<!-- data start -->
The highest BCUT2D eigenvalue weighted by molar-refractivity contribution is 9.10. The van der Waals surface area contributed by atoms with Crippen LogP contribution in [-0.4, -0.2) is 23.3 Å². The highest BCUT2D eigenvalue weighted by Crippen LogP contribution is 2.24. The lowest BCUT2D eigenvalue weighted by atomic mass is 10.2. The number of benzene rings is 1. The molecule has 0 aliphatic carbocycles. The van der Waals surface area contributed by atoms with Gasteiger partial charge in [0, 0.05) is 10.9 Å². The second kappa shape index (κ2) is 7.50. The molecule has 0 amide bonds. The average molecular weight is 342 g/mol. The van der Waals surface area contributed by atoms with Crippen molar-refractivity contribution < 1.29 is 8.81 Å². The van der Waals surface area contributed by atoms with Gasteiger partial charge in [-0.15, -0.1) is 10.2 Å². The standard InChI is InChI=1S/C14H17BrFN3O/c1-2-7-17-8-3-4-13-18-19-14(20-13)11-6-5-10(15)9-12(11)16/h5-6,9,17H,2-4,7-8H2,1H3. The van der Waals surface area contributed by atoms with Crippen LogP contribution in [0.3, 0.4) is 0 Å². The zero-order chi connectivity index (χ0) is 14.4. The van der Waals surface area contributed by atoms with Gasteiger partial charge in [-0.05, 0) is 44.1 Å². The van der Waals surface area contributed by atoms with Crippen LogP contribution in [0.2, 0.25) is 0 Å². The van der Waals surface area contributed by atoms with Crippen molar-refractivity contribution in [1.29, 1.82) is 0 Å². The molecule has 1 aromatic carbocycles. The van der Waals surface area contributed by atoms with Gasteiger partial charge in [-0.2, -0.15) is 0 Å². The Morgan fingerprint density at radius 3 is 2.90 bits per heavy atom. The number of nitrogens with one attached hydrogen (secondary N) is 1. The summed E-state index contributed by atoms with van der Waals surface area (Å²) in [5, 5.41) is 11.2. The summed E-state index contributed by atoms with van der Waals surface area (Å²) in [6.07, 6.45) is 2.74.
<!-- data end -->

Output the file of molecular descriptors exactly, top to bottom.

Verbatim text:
The highest BCUT2D eigenvalue weighted by molar-refractivity contribution is 9.10. The van der Waals surface area contributed by atoms with Crippen LogP contribution in [-0.4, -0.2) is 23.3 Å². The highest BCUT2D eigenvalue weighted by Crippen LogP contribution is 2.24. The lowest BCUT2D eigenvalue weighted by atomic mass is 10.2. The number of benzene rings is 1. The molecule has 0 aliphatic carbocycles. The van der Waals surface area contributed by atoms with Gasteiger partial charge in [0, 0.05) is 10.9 Å². The second kappa shape index (κ2) is 7.50. The molecule has 0 amide bonds. The average molecular weight is 342 g/mol. The van der Waals surface area contributed by atoms with Crippen molar-refractivity contribution < 1.29 is 8.81 Å². The van der Waals surface area contributed by atoms with Gasteiger partial charge in [-0.15, -0.1) is 10.2 Å². The standard InChI is InChI=1S/C14H17BrFN3O/c1-2-7-17-8-3-4-13-18-19-14(20-13)11-6-5-10(15)9-12(11)16/h5-6,9,17H,2-4,7-8H2,1H3. The van der Waals surface area contributed by atoms with Crippen LogP contribution in [0.3, 0.4) is 0 Å². The zero-order chi connectivity index (χ0) is 14.4. The van der Waals surface area contributed by atoms with Gasteiger partial charge in [-0.05, 0) is 44.1 Å². The van der Waals surface area contributed by atoms with Crippen LogP contribution in [0.2, 0.25) is 0 Å². The van der Waals surface area contributed by atoms with Crippen molar-refractivity contribution in [1.29, 1.82) is 0 Å². The molecule has 1 aromatic carbocycles. The van der Waals surface area contributed by atoms with Gasteiger partial charge in [-0.2, -0.15) is 0 Å². The Morgan fingerprint density at radius 3 is 2.90 bits per heavy atom. The number of nitrogens with one attached hydrogen (secondary N) is 1. The summed E-state index contributed by atoms with van der Waals surface area (Å²) in [5, 5.41) is 11.2. The summed E-state index contributed by atoms with van der Waals surface area (Å²) in [6.07, 6.45) is 2.74.